To protect your accounts, data and devices, security controls are essential. A password is a simple example of a technical security control, you can also have physical security controls, such as locks on doors. Controls can also be procedural like policies that inform staff what they can and can't do and also to provide security awareness training.
The more controls you add, the harder it is for attackers to access your data. But, you can also have too many security controls which might stop you from being productive, so you must strike a balance that works for you and your business.
Some examples of security controls are:
- Enabling automatic updates for Windows, Mac and other devices
- You also need to ensure you update as soon as you can to be sure you are protected against known threats
- Password Manager
- To provide long, complex and unique passwords for all your accounts
- Using Two Factor Authentication
- Enabling 2FA where available to protect your accounts
- Data Backups
- Ensure you are backing up your data and that you know how to recover from either a security incident such as ransomware or a physical failure of a device that is used to store data such as a computer.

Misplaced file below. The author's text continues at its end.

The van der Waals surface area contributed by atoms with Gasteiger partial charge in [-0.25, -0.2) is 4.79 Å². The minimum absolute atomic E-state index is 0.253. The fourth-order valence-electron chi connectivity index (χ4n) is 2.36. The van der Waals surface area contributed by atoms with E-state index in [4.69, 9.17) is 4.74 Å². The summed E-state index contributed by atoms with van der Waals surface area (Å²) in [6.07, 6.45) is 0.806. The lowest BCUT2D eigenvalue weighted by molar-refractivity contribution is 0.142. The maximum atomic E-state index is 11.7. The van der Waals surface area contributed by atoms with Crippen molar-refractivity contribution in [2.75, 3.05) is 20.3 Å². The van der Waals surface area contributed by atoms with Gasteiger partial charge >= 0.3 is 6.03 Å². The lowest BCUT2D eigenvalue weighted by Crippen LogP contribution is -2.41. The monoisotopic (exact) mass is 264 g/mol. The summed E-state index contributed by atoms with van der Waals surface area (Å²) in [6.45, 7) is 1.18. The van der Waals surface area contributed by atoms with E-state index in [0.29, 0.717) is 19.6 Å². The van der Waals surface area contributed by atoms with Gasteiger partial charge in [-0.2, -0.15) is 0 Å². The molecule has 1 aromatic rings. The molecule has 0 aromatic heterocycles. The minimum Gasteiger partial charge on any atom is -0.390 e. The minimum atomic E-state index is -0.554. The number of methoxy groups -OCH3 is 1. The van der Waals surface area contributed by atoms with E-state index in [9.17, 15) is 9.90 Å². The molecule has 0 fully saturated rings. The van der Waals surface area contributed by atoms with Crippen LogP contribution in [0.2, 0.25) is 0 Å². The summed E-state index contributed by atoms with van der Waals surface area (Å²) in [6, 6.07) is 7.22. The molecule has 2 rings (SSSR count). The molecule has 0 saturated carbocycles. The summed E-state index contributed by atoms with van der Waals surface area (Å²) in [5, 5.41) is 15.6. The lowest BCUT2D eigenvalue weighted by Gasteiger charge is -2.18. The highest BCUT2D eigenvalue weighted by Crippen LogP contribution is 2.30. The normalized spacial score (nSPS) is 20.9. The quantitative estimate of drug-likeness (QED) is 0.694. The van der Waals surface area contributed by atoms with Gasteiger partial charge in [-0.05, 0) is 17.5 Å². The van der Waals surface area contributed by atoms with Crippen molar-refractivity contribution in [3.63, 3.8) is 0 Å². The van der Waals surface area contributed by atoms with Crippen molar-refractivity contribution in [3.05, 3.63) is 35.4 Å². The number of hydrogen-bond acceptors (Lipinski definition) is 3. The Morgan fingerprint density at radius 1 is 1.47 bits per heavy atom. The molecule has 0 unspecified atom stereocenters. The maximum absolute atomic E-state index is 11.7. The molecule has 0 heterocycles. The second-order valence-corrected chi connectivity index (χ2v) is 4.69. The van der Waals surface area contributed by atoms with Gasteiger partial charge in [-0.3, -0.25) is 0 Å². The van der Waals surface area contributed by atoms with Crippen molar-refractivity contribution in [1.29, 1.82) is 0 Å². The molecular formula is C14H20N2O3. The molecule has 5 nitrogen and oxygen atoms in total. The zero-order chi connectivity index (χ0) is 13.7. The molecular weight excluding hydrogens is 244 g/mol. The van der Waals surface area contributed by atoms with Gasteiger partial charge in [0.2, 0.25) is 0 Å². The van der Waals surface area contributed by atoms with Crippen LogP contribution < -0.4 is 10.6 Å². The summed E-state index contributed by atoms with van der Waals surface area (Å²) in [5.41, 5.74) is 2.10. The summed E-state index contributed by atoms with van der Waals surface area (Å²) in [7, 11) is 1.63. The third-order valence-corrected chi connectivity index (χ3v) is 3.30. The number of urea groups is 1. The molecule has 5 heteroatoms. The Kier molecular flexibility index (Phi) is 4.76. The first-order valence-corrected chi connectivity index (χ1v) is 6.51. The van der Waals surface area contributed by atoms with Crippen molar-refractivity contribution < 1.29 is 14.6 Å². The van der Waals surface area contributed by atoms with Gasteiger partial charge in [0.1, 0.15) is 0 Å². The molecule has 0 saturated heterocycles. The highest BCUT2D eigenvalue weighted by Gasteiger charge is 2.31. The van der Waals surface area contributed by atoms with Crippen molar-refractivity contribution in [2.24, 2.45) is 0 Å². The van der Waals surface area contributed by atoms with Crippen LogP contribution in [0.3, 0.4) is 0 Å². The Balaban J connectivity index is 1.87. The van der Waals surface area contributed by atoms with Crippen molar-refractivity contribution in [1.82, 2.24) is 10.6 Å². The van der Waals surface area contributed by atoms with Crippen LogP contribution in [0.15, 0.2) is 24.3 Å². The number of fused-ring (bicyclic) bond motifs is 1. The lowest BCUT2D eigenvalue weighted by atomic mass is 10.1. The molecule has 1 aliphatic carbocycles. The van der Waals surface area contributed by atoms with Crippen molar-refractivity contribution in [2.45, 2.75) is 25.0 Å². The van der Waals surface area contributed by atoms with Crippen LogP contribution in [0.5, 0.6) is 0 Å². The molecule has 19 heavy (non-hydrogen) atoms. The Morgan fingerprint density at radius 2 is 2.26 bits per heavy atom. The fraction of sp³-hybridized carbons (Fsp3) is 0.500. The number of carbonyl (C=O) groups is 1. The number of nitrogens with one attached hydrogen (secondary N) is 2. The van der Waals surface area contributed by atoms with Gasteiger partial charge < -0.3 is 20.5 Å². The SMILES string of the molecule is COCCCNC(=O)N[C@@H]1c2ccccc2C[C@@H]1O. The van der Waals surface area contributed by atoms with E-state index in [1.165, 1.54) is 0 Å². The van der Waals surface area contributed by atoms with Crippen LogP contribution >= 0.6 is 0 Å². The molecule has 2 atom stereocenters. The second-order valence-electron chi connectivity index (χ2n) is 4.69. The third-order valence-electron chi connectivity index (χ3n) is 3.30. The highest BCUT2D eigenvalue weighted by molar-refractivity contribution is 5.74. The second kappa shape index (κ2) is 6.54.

- Using a VPN
- When using public Wifi as it may not be secure. You can also use 4G / 5G data instead of Wifi
- Using Windows Defender
- Check if any updates are available
- You can also use a 3rd party Anti-Virus / Anti-Malware product and ensure it is updated automatically
- Secure Storage
- Use locked cabinets, drawers, doors, etc. to store sensitive documentation or to store devices when not required
- Use a good cross shredder when destroying documents
That's by no means a complete list of 'risks' or controls, but it's a start.
• Passwords & More • Defend the Network • Data Backups
Your data and your identity is what the hackers want, even if you think you're not a target, you are.